Trump Said Statues Help Us Learn Our History, But Then Seemingly Misidentifies Famous Statue As One Of Teddy Roosevelt

This is embarrassing.


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Donald Trump claims that statues need to remain standing where they are in order for Americans to learn our history, but he can’t even correctly identify a sculpture a few feet away from him in the Oval Office.

As part of the mass protests against racial injustice, Confederate statues have either been removed or torn down because they symbolize white supremacy and the systemic racism that people of color have suffered in this country for centuries.

But Trump has been defending the statues by arguing that Americans will forget our history otherwise. He even suggested that African-Americans “don’t understand” their own history and seemed to threaten a return to that dark past.

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For someone who is making that argument, however, Trump sure demonstrates that he doesn’t even know our history even when it’s right in front of him.

During an interview with Fox News host Brian Kilmeade, Trump failed to identify a sculpture sitting on a table just a few feet away even though it’s been displayed there for decades.

“Every president chooses what to put around them,” Kilmeade said. “You chose Lincoln as a bust and Lincoln as a picture. You chose Andrew Jackson, and is that Teddy Roosevelt?”

“Yes,” Trump replied. “And by the way, they’re taking down the statue of…”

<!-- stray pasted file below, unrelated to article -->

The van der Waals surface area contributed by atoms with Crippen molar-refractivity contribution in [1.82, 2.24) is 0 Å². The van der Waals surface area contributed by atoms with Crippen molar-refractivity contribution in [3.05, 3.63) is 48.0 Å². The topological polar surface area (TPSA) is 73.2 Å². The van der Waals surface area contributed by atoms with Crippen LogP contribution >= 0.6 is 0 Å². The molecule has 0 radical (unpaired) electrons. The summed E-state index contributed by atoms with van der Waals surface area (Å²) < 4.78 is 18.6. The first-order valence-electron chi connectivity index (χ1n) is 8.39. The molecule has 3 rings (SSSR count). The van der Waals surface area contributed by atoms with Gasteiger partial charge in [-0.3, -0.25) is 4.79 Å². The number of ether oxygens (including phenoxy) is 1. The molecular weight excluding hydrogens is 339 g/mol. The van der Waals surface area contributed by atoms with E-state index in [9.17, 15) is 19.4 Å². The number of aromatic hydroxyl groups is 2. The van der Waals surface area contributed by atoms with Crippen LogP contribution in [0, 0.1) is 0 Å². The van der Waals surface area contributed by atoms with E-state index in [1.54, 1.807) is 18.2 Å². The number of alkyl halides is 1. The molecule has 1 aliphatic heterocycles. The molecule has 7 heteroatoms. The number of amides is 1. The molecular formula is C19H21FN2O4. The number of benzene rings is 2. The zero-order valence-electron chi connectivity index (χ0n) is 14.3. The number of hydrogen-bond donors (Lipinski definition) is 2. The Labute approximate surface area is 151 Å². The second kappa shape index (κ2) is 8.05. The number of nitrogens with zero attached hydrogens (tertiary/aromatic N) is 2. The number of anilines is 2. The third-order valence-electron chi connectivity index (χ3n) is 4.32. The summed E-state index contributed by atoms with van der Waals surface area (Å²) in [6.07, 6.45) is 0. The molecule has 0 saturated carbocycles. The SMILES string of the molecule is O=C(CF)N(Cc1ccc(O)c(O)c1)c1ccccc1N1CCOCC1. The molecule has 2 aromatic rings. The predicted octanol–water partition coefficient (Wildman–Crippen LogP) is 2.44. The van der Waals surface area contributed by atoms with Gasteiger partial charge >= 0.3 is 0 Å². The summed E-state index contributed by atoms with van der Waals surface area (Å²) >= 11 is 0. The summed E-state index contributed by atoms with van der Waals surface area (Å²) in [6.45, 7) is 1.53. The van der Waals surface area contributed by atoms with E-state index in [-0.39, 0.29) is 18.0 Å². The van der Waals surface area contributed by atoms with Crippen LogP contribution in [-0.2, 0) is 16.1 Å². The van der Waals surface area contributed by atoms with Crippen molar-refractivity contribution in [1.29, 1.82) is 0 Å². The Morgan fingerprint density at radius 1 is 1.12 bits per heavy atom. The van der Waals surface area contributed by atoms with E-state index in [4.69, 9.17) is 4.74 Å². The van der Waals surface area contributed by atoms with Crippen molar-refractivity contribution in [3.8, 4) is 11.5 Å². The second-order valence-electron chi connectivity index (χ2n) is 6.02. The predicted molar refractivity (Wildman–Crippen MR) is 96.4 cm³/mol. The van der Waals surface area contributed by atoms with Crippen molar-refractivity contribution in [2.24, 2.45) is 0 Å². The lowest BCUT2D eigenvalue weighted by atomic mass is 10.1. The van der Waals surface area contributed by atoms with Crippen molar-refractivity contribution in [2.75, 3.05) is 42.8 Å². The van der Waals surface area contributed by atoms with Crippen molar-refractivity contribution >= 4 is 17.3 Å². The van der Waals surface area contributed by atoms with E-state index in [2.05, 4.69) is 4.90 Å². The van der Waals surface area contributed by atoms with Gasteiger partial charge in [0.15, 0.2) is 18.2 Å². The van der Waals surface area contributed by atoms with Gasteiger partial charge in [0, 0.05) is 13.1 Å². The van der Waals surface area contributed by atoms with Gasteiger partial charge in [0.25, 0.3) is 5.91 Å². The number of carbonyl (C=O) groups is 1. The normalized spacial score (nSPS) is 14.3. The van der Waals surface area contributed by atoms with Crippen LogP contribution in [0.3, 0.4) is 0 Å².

“Teddy Roosevelt,” Kilmeade said.

“Teddy Roosevelt,” Trump responded. “So, explain that one.”

Here’s the video:

Teddy Roosevelt had a troubling record when it comes to indigenous peoples, and that’s why a statue of him is being removed.

The real question is how can Trump think that the sculpture of a horse and rider in the Oval Office portrays Teddy Roosevelt?

Close examination of the sculpture reveals that the rider looks nothing like Roosevelt.

According to Gizmodo:

The sculpture in the Oval Office of the White House is called The Bronco Buster and was originally designed in 1895 by Frederic Remington. The sculpture was partially inspired by Remington’s own illustration in an 1888 issue of Century Magazine which accompanied an article by Teddy Roosevelt, according to the White House Historical Association. Some of Roosevelt’s fellow ‘Rough Riders’ from the Spanish-American War even gifted him a version of the statue that was displayed in his private home in New York, and this connection may have led to Trump’s confusion.”

Furthermore, the sculpture was finished three years before Roosevelt became a war hero in 1898 during the Spanish American War with his charge up San Juan Hill as a “Rough Rider” and several years before he would become president.

It’s possible Trump is confused, but the real answer is likely, as Gizmodo concluded, that Trump “is just an idiot.”

Featured image via Flickr/Michael Vadon

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